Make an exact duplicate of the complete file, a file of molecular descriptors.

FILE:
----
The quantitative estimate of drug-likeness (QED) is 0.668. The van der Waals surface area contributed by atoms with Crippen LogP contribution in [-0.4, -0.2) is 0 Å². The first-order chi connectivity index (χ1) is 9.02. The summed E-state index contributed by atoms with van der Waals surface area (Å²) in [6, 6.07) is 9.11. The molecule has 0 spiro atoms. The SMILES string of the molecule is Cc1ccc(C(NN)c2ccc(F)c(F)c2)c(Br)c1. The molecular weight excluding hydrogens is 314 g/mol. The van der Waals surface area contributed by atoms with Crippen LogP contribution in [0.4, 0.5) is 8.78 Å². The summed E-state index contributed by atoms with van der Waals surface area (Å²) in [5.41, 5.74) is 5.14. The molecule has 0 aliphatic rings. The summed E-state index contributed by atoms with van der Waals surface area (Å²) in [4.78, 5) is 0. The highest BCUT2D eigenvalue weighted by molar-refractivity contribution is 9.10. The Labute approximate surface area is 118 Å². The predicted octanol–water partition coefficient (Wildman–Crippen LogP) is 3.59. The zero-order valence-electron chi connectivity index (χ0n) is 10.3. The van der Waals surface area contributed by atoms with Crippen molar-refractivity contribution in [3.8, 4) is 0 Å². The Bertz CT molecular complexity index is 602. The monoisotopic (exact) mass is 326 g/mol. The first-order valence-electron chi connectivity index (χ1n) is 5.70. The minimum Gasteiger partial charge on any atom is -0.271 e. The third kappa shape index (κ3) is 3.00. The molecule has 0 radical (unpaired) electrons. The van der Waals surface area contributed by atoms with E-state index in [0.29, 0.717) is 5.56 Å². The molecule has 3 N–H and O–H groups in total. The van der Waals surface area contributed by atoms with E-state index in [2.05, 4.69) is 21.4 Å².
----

The quantitative estimate of drug-likeness (QED) is 0.668. The van der Waals surface area contributed by atoms with Crippen LogP contribution in [-0.4, -0.2) is 0 Å². The first-order chi connectivity index (χ1) is 9.02. The summed E-state index contributed by atoms with van der Waals surface area (Å²) in [6, 6.07) is 9.11. The molecule has 0 spiro atoms. The SMILES string of the molecule is Cc1ccc(C(NN)c2ccc(F)c(F)c2)c(Br)c1. The molecular weight excluding hydrogens is 314 g/mol. The van der Waals surface area contributed by atoms with Crippen LogP contribution in [0.4, 0.5) is 8.78 Å². The summed E-state index contributed by atoms with van der Waals surface area (Å²) in [5.41, 5.74) is 5.14. The molecule has 0 aliphatic rings. The summed E-state index contributed by atoms with van der Waals surface area (Å²) in [4.78, 5) is 0. The highest BCUT2D eigenvalue weighted by molar-refractivity contribution is 9.10. The Labute approximate surface area is 118 Å². The predicted octanol–water partition coefficient (Wildman–Crippen LogP) is 3.59. The zero-order valence-electron chi connectivity index (χ0n) is 10.3. The van der Waals surface area contributed by atoms with Crippen molar-refractivity contribution in [3.8, 4) is 0 Å². The Bertz CT molecular complexity index is 602. The monoisotopic (exact) mass is 326 g/mol. The first-order valence-electron chi connectivity index (χ1n) is 5.70. The minimum Gasteiger partial charge on any atom is -0.271 e. The third kappa shape index (κ3) is 3.00. The molecule has 0 radical (unpaired) electrons. The van der Waals surface area contributed by atoms with E-state index in [0.29, 0.717) is 5.56 Å². The molecule has 3 N–H and O–H groups in total. The van der Waals surface area contributed by atoms with E-state index in [2.05, 4.69) is 21.4 Å².